My boys have a great relationship and respect for people borne of their contact with family and friends who are older. I hope this stays with them as they grow up.

Tuesday, 1 August 2017

I miss the velvet seats most of all.

I took Brown Bear to the cinema last week for the first time in ages. We were invited to see Captain Underpants by a friend who gets tickets to preview screenings and I wasn't able to go so he went with Hubbie and Blue Bear. So with the holidays well underway I thought I'd take him out - just us - as a special treat. We went to see Despicable Me 3 and he had popcorn and a soft drink I don't let him have often and we went for pizza afterwards. It was a lovely thing to do and I hope we get to do it again soon.

I used to go the cinema very regularly and now it's such a rarity that I only get to see recent films if they are on Sky movies and I get to watch them when we visit the in-laws. You see films have always been a big deal for me. The other night Dirty Dancing was on and I was telling Hubbie how I'd been to watch it when it first came out - I was 16 - and I was obsessed with it. I convinced myself I wanted to be a dancer. Just like I decided after watching Desperately Seeking Susan that I would wear those ridiculous bangles and ribbons in my hair and shop in second hand shops. I spent a lot of time in Flip on Long Acre in Covent Garden after watching that film and even spent time in Camden while also thinking, "this is a ridiculous place full of tourists why is it so popular ?"

Whenever a film comes on TV I will tell Hubbie the story that comes with it. More often that not he's not seen it anyway, but I like to add a bit of a personal touch to enhance the experience. Here are a few of my favourites:

Back to the future - Me and my brother went to watch this in the eighties and were probably wearing bodywarmers (before the were renamed gilets) which Mum had bought us in Southall market. The lads sitting behind us were talking and at a crucial point in the plot one lad - who had clearly seen it already - told the other one, "It's ok he's wearing a bullet proof vest." Suspense ruined.

Toy Story - I went to see this with all my siblings. My sisters sat behind us and I sat next to my brother. At the bit when Buzz finds out he's a toy and not a real astronaut I heard my brother quietly say, "Oh no," with genuine sadness. He was 21 !

Star Trek into Darkness - This was one of the few films I've seen with Hubbie. We upgraded to the posh seats as a treat and settled in for the cinematic experience and it was fantastic. At one point Benedict Cumberbatch's character has been captured and he's asked his name. The dramatic music lifts and he booms, "I am Khan." and at that moment someone in the audience exclaimed, "Oh Fuck !" Everyone collapsed with laughter.

Sliding Doors - I watched this with my long term cinema buddie Sandra and I had been looking forward to it for ages. We went to a daytime screening and two older ladies were sitting in front of us. They seemed to be enjoying it until one of them said, "she looks like her sister or something." and it became evident that they had no idea that it was two separate strands of the same story. We decided not to interfere to correct them.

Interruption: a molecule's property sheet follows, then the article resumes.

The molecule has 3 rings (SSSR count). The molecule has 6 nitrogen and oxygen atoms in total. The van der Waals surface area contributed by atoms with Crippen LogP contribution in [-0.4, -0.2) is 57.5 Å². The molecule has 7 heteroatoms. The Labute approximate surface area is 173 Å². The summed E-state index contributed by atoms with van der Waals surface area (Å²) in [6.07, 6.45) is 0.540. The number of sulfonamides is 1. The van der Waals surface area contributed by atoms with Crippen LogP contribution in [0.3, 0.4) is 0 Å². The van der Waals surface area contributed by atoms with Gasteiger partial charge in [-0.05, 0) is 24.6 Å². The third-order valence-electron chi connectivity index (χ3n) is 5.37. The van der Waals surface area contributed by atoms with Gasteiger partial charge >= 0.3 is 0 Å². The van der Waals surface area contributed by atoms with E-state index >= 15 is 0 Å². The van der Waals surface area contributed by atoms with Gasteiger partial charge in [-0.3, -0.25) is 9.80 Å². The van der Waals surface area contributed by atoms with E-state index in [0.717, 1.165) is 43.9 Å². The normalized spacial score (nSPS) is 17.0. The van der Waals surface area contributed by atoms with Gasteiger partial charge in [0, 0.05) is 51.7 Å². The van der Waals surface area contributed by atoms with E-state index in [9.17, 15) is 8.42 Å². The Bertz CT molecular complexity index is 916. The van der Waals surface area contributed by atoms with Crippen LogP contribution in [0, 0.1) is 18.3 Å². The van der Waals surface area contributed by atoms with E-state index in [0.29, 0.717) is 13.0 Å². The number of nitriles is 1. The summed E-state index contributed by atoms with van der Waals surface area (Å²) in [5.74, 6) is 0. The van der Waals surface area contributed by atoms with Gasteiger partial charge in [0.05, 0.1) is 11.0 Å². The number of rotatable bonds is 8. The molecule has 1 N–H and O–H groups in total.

Broken Arrow - when I used to work away from home sometimes I'd have a quiet afternoon so I went to watch this film in chinatown in Birmingham. About twenty minutes after the designated start time nothing was happening so I went to ask what happened and the manager admitted that he hadn't realised anyone was in the cinema so the projectionist hadn't put it on. I sheepishly went back to my seat to watch John Travolta smoke and over-act like a good 'un.

Titanic - I went to watch this in the much-missed ABC cinema in Streatham. It was a lovely old art deco building and the screens were old and the seats a bit tatty, but it had its own charms. During the film I noticed the screen seemed to be juddering, but no one else was bothered by it. After an hour of this I had a bit of a headache so I went to ask the manager to check if I was imagining it. He looked at the screen and said, "Oh that's not right is it ?" and went to fix it. I don't know if anyone else noticed.

Boxing Helena - I am taking a guess at the film because it was truly terrible, but I did go and see it. I was in a cinema in central London during the day and decided to sit to the left side out of the way so I could spread out and enjoy my snacks in peace. Then a woman and her daughter walked in looked around at the completely unoccupied seats and decided to sit right in front of me. In an empty cinema.

Vantage Point - Me and Hubbie decided to go to the cinema when we were in India. We went to a shopping mall in Delhi, my grandmother went to a coffee shop to watch the cricket - yes I being serious - and we went to watch a film. We paid to upgrade our seats and were offered a menu as we sat down. The waitress served me tea on a tray in our seats and offered a list of snacks. It was a bit odd but so very indian. I loved it.

Oh I miss the old days of visiting fleapit cinemas - actually no not really. I do miss going to the cinema though. I should do it more often.